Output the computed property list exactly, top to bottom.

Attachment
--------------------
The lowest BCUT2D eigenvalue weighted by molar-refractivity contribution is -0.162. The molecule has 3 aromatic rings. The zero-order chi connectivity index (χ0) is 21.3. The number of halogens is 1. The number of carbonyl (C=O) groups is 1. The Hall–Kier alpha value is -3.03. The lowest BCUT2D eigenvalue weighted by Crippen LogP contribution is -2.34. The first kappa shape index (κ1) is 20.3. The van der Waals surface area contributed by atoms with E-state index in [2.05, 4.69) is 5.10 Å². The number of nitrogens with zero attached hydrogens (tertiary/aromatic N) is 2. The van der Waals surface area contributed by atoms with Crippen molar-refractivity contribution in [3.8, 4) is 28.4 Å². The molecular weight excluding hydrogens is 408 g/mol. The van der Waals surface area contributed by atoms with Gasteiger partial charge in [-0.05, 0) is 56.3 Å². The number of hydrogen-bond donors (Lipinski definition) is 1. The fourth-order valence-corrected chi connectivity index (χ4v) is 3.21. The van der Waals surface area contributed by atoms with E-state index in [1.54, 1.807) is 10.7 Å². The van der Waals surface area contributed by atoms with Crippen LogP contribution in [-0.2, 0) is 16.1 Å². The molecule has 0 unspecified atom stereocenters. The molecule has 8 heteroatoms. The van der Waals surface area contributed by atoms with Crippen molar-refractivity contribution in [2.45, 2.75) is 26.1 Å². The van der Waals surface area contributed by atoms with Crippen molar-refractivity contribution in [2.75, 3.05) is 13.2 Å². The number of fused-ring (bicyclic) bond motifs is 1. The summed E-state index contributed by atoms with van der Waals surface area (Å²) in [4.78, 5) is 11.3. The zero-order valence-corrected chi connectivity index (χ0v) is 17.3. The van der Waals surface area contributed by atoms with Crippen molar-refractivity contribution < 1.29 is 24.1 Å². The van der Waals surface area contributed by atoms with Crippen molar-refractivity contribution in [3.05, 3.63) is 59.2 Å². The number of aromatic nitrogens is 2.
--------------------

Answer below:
The lowest BCUT2D eigenvalue weighted by molar-refractivity contribution is -0.162. The molecule has 3 aromatic rings. The zero-order chi connectivity index (χ0) is 21.3. The number of halogens is 1. The number of carbonyl (C=O) groups is 1. The Hall–Kier alpha value is -3.03. The lowest BCUT2D eigenvalue weighted by Crippen LogP contribution is -2.34. The first kappa shape index (κ1) is 20.3. The van der Waals surface area contributed by atoms with E-state index in [2.05, 4.69) is 5.10 Å². The number of nitrogens with zero attached hydrogens (tertiary/aromatic N) is 2. The van der Waals surface area contributed by atoms with Crippen molar-refractivity contribution in [3.8, 4) is 28.4 Å². The molecular weight excluding hydrogens is 408 g/mol. The van der Waals surface area contributed by atoms with Gasteiger partial charge in [-0.05, 0) is 56.3 Å². The number of hydrogen-bond donors (Lipinski definition) is 1. The fourth-order valence-corrected chi connectivity index (χ4v) is 3.21. The van der Waals surface area contributed by atoms with E-state index in [1.54, 1.807) is 10.7 Å². The van der Waals surface area contributed by atoms with Crippen LogP contribution in [-0.2, 0) is 16.1 Å². The molecule has 0 unspecified atom stereocenters. The molecule has 8 heteroatoms. The van der Waals surface area contributed by atoms with Crippen molar-refractivity contribution in [2.45, 2.75) is 26.1 Å². The van der Waals surface area contributed by atoms with Crippen molar-refractivity contribution in [2.75, 3.05) is 13.2 Å². The number of fused-ring (bicyclic) bond motifs is 1. The summed E-state index contributed by atoms with van der Waals surface area (Å²) in [4.78, 5) is 11.3. The zero-order valence-corrected chi connectivity index (χ0v) is 17.3. The van der Waals surface area contributed by atoms with Crippen molar-refractivity contribution < 1.29 is 24.1 Å². The van der Waals surface area contributed by atoms with Crippen molar-refractivity contribution in [3.05, 3.63) is 59.2 Å². The number of aromatic nitrogens is 2.